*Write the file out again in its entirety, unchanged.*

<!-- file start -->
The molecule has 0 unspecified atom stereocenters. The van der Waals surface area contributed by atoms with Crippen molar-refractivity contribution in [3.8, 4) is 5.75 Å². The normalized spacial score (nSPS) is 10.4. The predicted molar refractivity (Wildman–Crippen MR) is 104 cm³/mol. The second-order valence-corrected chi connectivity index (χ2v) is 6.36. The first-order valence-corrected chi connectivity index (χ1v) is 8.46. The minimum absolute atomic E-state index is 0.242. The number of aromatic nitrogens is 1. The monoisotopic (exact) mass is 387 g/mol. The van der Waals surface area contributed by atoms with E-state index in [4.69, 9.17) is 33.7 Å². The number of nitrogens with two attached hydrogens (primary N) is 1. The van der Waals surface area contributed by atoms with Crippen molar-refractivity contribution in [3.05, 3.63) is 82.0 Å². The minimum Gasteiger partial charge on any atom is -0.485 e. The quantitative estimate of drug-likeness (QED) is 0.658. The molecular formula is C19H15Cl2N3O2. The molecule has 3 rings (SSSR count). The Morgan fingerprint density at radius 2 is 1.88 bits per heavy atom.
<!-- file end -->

The molecule has 0 unspecified atom stereocenters. The van der Waals surface area contributed by atoms with Crippen molar-refractivity contribution in [3.8, 4) is 5.75 Å². The normalized spacial score (nSPS) is 10.4. The predicted molar refractivity (Wildman–Crippen MR) is 104 cm³/mol. The second-order valence-corrected chi connectivity index (χ2v) is 6.36. The first-order valence-corrected chi connectivity index (χ1v) is 8.46. The minimum absolute atomic E-state index is 0.242. The number of aromatic nitrogens is 1. The monoisotopic (exact) mass is 387 g/mol. The van der Waals surface area contributed by atoms with E-state index in [4.69, 9.17) is 33.7 Å². The number of nitrogens with two attached hydrogens (primary N) is 1. The van der Waals surface area contributed by atoms with Crippen molar-refractivity contribution in [3.05, 3.63) is 82.0 Å². The minimum Gasteiger partial charge on any atom is -0.485 e. The quantitative estimate of drug-likeness (QED) is 0.658. The molecular formula is C19H15Cl2N3O2. The molecule has 3 rings (SSSR count). The Morgan fingerprint density at radius 2 is 1.88 bits per heavy atom.